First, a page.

I was asked to create the sound for a locust swarm, however not a usual one, but one that is characterised by its evil and metallic buzz, sort of otherworldly, mutated...

Now my main problem is that I am stuck with the basic swarm noise and I was wondering if maybe anyone of you had an idea of how to create that... I dind't find any good samples online, but maybe you have some?

Thank you for any suggestions!

8 Answers 8


you could experiment with a suitably raspy, metallic source(s) (air conditioning/engine sounds?) and experiment with granular resynthesis - KTgranulator is an allright free vst- randomising pitch and panning might help with the swarm idea?


Start out in mono and very thin and small. As they swarm, pull them out into stereo/5.1 (depending on your medium) and use layers of pitched down flies, other bugs and such - there is a great library you can buy made here: http://www.therecordist.com/sbhd-ifly01-flying-insects http://www.therecordist.com/sbhd-ifly02-flying-insects-2

Also, I'd experiment with dragging a duffle bag on different surfaces or rubbing a piece of metal on different ribbed surfaces to get a sort of a wing-flap sound and pitch/process those.


You can use an electric shaver to make a metallic buzz. I'd experiment with various different shavers as well to get different tones if you can.

When recording them, wave the mic in front of them to get doppler sweeps, layer them randomly to give it movement and while editing them try using various layers of pitch shifting, granulation, comb filtering and maybe a touch of reverb to make some heavy metallic droning sounds.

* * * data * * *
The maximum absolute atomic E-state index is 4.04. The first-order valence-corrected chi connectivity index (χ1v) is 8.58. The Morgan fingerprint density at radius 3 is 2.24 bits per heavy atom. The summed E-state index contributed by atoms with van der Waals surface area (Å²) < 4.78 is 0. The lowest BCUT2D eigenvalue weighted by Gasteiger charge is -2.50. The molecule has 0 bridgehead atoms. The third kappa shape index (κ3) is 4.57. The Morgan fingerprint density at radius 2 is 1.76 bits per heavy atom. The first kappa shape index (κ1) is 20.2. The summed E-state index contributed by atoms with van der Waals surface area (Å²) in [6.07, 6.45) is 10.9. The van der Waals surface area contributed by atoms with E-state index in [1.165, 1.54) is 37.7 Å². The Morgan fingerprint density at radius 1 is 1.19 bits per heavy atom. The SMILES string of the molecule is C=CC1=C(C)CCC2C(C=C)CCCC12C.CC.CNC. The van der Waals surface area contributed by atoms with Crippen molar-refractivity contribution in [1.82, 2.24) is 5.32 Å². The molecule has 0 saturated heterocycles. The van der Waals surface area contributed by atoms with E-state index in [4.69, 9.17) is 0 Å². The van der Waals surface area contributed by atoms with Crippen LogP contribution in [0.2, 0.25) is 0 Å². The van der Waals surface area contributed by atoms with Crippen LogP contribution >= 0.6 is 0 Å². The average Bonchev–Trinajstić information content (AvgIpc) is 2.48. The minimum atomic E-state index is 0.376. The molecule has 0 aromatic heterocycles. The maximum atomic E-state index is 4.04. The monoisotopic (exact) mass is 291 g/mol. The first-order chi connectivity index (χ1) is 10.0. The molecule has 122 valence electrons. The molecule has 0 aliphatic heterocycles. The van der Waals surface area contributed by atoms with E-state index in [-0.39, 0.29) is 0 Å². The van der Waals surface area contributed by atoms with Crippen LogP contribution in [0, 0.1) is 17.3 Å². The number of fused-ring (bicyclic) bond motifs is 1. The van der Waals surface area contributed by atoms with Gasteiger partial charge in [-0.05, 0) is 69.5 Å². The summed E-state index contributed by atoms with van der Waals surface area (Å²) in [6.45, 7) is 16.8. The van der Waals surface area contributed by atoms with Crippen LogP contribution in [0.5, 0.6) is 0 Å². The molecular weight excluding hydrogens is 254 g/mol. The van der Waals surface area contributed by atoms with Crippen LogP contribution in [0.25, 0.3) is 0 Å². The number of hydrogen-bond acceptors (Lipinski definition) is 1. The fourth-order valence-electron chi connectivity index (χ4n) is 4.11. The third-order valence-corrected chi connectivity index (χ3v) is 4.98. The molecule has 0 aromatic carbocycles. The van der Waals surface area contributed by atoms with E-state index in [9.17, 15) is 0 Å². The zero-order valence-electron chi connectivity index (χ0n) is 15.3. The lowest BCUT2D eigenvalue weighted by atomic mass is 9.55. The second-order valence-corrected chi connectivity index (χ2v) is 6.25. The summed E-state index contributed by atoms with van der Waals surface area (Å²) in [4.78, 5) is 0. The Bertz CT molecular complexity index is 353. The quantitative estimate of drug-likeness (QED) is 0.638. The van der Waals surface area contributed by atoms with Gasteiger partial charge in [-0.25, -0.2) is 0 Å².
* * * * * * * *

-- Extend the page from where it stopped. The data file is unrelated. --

You should also find several pairs of heavy and light gauge scissors and record the sound of you making a lot of very fast snipping noises so you can also layer those, maybe pitch them up and down and add delays to to get a more precise and detailed metallic wing flapping sound. You'll likely have to roll off the low end of these sounds with an EQ though as you'll already have heavy buzzes and drones from the electric shavers being pitched and layered.

When you're done you can automate volume, EQ, reverb and panning to simulate doppler, proximity and intensity.

Good luck and post the results and how you got there if you can. I'd like to hear what you do with it and what ended up working.


Utopia has good ideas here. I'd also experiment with the upside down bike technique for textures a la noise jockey. maybe add some distortion and metal sounds to taste.



Never underestimate subtle growls and screams mixed in... play off the primal instinct of the listeners.


I have just this week been working on a similar sound. Mine were more 'digital' sounding, so I used some bit reduction, a bit of subtle flanging, some panning, and a neat trick I picked up from watching a panel discussion with the tron legacy sound team talking about creating movement in the sound of the discs by waving a microphone in front of the speakers like a light sabre.


I made a car engine out of pitch shifted pig squeals, cannons, squeaks, and a few other odds n ends


cool thanks for the ideas, great help!

Your Answer

By clicking “Post Your Answer”, you agree to our terms of service and acknowledge you have read our privacy policy.

Not the answer you're looking for? Browse other questions tagged or ask your own question.